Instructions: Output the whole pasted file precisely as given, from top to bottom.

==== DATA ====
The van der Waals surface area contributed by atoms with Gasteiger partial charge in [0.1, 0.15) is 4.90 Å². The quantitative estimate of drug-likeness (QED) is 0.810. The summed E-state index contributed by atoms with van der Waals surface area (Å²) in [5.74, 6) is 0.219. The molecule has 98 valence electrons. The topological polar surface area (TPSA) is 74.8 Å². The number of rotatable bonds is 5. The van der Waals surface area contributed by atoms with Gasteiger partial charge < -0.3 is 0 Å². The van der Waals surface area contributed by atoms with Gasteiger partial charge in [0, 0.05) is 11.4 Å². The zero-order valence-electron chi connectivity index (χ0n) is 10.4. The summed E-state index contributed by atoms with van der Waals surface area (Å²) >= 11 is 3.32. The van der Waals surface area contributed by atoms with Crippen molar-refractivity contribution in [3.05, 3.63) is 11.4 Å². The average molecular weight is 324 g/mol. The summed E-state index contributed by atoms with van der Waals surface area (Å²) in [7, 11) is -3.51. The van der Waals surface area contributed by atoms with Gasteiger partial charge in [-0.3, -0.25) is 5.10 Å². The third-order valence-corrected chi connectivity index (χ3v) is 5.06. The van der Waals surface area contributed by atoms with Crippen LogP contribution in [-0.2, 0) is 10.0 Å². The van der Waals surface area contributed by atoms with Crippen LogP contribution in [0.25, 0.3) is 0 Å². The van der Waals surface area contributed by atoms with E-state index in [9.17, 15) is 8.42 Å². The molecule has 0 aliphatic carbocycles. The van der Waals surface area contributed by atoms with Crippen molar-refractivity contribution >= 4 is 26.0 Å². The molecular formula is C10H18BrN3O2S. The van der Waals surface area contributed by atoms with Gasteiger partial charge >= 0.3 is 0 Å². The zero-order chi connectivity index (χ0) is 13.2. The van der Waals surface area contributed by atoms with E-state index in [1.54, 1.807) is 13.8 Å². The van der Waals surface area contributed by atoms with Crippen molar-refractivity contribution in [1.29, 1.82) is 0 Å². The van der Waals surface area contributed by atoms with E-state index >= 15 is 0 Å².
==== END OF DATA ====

The van der Waals surface area contributed by atoms with Gasteiger partial charge in [0.1, 0.15) is 4.90 Å². The quantitative estimate of drug-likeness (QED) is 0.810. The summed E-state index contributed by atoms with van der Waals surface area (Å²) in [5.74, 6) is 0.219. The molecule has 98 valence electrons. The topological polar surface area (TPSA) is 74.8 Å². The number of rotatable bonds is 5. The van der Waals surface area contributed by atoms with Gasteiger partial charge < -0.3 is 0 Å². The van der Waals surface area contributed by atoms with Gasteiger partial charge in [0, 0.05) is 11.4 Å². The zero-order valence-electron chi connectivity index (χ0n) is 10.4. The summed E-state index contributed by atoms with van der Waals surface area (Å²) >= 11 is 3.32. The van der Waals surface area contributed by atoms with Crippen molar-refractivity contribution in [3.05, 3.63) is 11.4 Å². The average molecular weight is 324 g/mol. The summed E-state index contributed by atoms with van der Waals surface area (Å²) in [7, 11) is -3.51. The van der Waals surface area contributed by atoms with Gasteiger partial charge in [-0.3, -0.25) is 5.10 Å². The third-order valence-corrected chi connectivity index (χ3v) is 5.06. The van der Waals surface area contributed by atoms with Crippen LogP contribution in [-0.2, 0) is 10.0 Å². The van der Waals surface area contributed by atoms with Crippen LogP contribution in [0.25, 0.3) is 0 Å². The van der Waals surface area contributed by atoms with E-state index in [9.17, 15) is 8.42 Å². The molecule has 0 aliphatic carbocycles. The van der Waals surface area contributed by atoms with Crippen molar-refractivity contribution >= 4 is 26.0 Å². The molecular formula is C10H18BrN3O2S. The van der Waals surface area contributed by atoms with Gasteiger partial charge >= 0.3 is 0 Å². The zero-order chi connectivity index (χ0) is 13.2. The van der Waals surface area contributed by atoms with E-state index in [1.54, 1.807) is 13.8 Å². The van der Waals surface area contributed by atoms with Crippen molar-refractivity contribution in [1.29, 1.82) is 0 Å². The van der Waals surface area contributed by atoms with E-state index >= 15 is 0 Å².